Sans Souci Festival of Dance Cinema, Boulder, Colorado USA 2016

Director:
Choreography and dance:
Director of Photography:
Music:
Editing:
Costume:
Colourist:
Producer:
Virpi Pahkinen
Virpi Pahkinen
José Figueroa
Jonas Sjöblom
Jonas Fogelström
Helene Thorsell
Petter Bergmar
Emelie Bergbohm, Birgitta Ström
Filmed in Fuglsang park, Denmark
Thanks to Maria Frej, Storstrøms Kammerensemble and Johan Söderberg

”Under the gigantic thuja tree there is a micro-cosmos. The dancer passes through several stages in the secretive protection of the branches. With the tips of her fingers she feels the thinnest branches, reading the oldest bark with her feet. The rings of the tree of life spin through her body. A high note on the flute opens up a white gate between the tops of the trees.

”Dance is image. Virpi Pahkinen, in clothing which sometimes follows, sometimes reshapes, is part of a moving image. She illustrates nothing. Instead she takes on the form of insects, organisms or a holy dwelling place. The hands that form a diamond standing on its point: a temple? antennae? a snake’s head? Over the years there have been many films and here she incorporates her dance into open, dramatic, secretive landscapes. In the two new works: “Arbor” and “Sahara”, broadcast on television tonight, trees and sand respectively are animated through her movements and presence.

They are only six and eight minutes long; beautiful occasions to stop, experience how a woman writes herself into the trees. Is in them. IS them. Or the sand; it runs like water around legs and hands, it has no beginning and no end.”

Margareta Sörenson, Expressen

It is a winter night in central Stockholm. After that hockey kids and skaters have left the rink, a butterfly heart is left throbbing under the ice. It breaks through, develops its orange wings and starts to glide with the cold wind. The dizzying light of the full moon makes it turn. The exhausted butterfly frozes into a guardian of the icy field inside the city mandala.

The music is Vivaldi´s winter, scratched and electrified by Mattias Petersson and George Kentros.

Premiered at 29th Uppsala Short film Festival 2010.

Choreography and dance:
Director of Photography:
Music:
Editing:
Costume:
Virpi Pahkinen
José Figueroa
Kentros/Petersson/Vivaldi: winter1/there are no more four seasons SEKTCD001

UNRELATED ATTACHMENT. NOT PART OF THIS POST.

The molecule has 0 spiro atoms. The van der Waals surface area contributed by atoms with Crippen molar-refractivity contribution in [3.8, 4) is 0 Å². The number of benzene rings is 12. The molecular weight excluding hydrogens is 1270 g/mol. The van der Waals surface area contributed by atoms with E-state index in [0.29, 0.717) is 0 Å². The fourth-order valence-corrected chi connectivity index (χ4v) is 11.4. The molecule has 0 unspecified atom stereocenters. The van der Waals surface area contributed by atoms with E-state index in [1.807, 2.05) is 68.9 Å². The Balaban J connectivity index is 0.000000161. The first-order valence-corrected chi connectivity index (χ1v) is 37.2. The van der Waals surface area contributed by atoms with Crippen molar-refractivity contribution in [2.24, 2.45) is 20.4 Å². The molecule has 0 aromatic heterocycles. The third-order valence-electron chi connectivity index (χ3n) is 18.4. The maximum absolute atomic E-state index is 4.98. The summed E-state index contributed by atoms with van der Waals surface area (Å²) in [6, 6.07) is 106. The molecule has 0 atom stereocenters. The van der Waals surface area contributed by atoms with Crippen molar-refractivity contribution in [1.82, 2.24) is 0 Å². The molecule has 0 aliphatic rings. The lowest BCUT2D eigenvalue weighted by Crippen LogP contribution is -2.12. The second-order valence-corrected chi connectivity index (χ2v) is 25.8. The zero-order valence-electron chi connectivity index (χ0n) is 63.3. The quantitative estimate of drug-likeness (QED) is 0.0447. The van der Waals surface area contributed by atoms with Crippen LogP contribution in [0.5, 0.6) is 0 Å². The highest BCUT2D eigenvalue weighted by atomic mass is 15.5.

Jonas Fågelström
Maria Rose/Virpi Pahkinen
Filmed in Vasaparken, Stockholm, Sweden.

Filmed on the remarkable volcanic mountains of Lanzarote.

Premiered at the Gothenburg Film Festival 1999

Awarded Carina Ari Grand Prix in category ”Young Creation” 2000

Screened at Dance On Camera, New York, USA 2001

Dance Camera West, Los Angeles, USA 2002

The Swedish Television

The Finnish Television

Director:
Choreography and dance:
Photographer:
Editor:
Music:
Soundmix:
Make-up artist:
Costume:
Producer:
Running time
Håkan Berthas
Virpi Pahkinen
Clas Rizell
Stefan Sundlöf
Stefan Nyberg
Christian Christenssen
Tuija Valén
Helene Thorsell
Håkan Berthas, Per Lapins
8 min.
original medium 35 mm film
Filmed on Lanzarote, Spain.

Pure energy in lovely dance film

 

Virpi Pahkinen’s distinctive choreography portrays intractable forces “Soft formations of bone that look totally silky meet a harsh hard moon-landscape of red and burnt brown tones, in the middle of this nothing, the dancer and choreographer Virpi Pahkinen in wild sinking movements. That ”an image says more than a thousand words” is a great lie in what is called the context of art. Few film-makers today succeed as well as written poetry in conjuring out emotions without relying on a simple identifiable action.

 

The 8 minute wordless short film ”Atom by Atom”, shown in Zita’s ”short and free” series for the next two weeks, is one of the few exceptions. Dance in desert landcape sounds unspeakably pretentious. But the photographer Håkan Berthas in this his first as director, and the pliable photographer Claes Rizell make the silver-clad Pahkinen’s whirling dance into a piece of sheer defiant energy. Two forces, a light figure and her shadow, struggle for supremacy in the lovely but sterile landscape. Light against darkness, life against death, voice against muteness. A delicious way for those not used to it to meet contemporary dance in general and Virpi Pahkinen’s individual suggestive choreography in particular in easily digested doses.”

Helena Lindblad, Dagens Nyheter

BEHIND THE SCENES

– location photography –

“We tried to nail the arabesque position on the pink Patagonian salt field. The wind was so strong that we couldn´t hear what the photographer wanted to say. As we began to lose our balance because of the wind, we suddenly saw two pink pigs, side by side, just meters away from us. These curious animals had left a distant farm and somehow wandered onto the salt-flats to behold what these dancing beings were occupied with.”

PHOTOGRAPHER: Jose Figueroa, Håkan Berthas